There is plenty of debate on how we should treat convicted felons while they are locked away as guests of the state. You have the contingent who feel that they broke the rules and deserve whatever punishment is dished out. Lock them up and throw away the key.
Then a story like this comes out, where a 56-year-old mentally ill inmate was basically “baked to death” inside of his cell, and you start to question the need for changes. From The LA Times:
A news report has raised questions about how New York City jail officials handle at-risk inmates after a troubled 56-year-old former Marine was found dead in a Rikers Island cell where the temperature at one point had reportedly exceeded 100 degrees.
“He basically baked to death,” one official with knowledge of Jerome Murdough’s death told the Associated Press.
The wire service reported that Murdough was mentally ill, homeless and had been arrested for trespassing after trying to curl up and sleep in an enclosed stairwell on a chilly winter night.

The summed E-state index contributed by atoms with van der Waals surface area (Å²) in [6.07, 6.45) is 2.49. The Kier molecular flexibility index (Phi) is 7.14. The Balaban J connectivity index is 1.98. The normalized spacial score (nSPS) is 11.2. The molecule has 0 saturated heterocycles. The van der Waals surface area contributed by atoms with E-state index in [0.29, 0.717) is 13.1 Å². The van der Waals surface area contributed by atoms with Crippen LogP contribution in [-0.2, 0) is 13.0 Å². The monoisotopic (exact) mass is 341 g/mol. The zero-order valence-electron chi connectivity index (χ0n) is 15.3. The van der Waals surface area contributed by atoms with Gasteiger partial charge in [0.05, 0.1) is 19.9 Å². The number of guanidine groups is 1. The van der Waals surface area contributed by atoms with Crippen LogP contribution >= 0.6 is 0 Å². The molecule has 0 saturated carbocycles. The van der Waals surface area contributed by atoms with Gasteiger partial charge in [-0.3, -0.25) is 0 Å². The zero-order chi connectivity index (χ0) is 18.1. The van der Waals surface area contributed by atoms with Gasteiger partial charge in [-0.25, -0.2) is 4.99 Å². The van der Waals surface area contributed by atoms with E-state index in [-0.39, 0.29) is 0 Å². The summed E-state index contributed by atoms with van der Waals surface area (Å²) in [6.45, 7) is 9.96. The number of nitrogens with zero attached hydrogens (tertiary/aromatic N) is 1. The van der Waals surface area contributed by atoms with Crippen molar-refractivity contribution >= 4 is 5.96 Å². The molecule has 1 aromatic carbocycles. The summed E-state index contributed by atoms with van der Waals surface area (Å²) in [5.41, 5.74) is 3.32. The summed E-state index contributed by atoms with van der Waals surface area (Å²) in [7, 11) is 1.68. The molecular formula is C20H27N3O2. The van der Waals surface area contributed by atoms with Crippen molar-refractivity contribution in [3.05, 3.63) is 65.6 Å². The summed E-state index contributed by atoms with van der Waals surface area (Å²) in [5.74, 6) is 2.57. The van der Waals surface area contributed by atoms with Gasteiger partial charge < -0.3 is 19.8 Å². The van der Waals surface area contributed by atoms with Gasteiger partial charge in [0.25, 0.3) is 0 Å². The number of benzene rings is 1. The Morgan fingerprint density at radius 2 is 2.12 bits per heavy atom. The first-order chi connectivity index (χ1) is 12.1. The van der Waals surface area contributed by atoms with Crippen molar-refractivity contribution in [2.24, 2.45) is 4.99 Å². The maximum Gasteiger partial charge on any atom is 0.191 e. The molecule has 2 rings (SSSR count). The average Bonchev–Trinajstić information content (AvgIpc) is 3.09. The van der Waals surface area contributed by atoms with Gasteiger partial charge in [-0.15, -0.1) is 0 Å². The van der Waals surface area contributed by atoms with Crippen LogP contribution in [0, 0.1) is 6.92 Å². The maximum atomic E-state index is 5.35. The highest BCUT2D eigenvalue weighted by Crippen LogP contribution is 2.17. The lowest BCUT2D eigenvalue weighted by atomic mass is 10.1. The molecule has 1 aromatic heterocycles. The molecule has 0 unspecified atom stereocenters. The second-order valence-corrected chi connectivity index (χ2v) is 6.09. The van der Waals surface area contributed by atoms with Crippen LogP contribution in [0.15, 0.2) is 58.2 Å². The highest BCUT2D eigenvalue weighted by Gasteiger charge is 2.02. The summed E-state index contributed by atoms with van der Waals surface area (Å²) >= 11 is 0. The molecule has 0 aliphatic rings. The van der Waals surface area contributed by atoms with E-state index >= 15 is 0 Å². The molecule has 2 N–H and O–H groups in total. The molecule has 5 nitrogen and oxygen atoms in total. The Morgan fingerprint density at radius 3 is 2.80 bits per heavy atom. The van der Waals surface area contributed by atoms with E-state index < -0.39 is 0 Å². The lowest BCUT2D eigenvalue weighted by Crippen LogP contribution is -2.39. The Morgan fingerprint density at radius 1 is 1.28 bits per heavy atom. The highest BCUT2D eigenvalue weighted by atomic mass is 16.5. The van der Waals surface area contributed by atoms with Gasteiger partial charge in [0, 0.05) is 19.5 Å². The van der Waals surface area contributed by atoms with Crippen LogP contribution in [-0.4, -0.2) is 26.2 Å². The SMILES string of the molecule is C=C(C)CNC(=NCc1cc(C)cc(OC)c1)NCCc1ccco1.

Murdough was supposed to be checked on every 15 minutes but was instead discovered four hours after being locked in his cell on Feb. 14, the AP reported. His 75-year-old mother didn’t learn of his death until a month later — when an AP reporter contacted her last week about the case.
I do believe that being baked alive is one of the worst ways a person can die, even if you don’t end up extra crispy. It’s up there with suffocation, eaten alive by feral badgers, and cancer as my official worsts.
Something clearly went wrong, be it neglect or mechanical failure with the prison heating system, and investigations are underway. All I know is that this is yet another reason to stay out of jail, especially Rikers Island where there have been nearly a dozen incidents since New Year’s.
If I learned anything from all my years watching Lockup and OZ, it’s that I’m far too delicate for prison life. Last thing I need is glass in my oatmeal and a shiv in my back.
I want more like this!
Follow us on Facebook and get the latest before everyone else.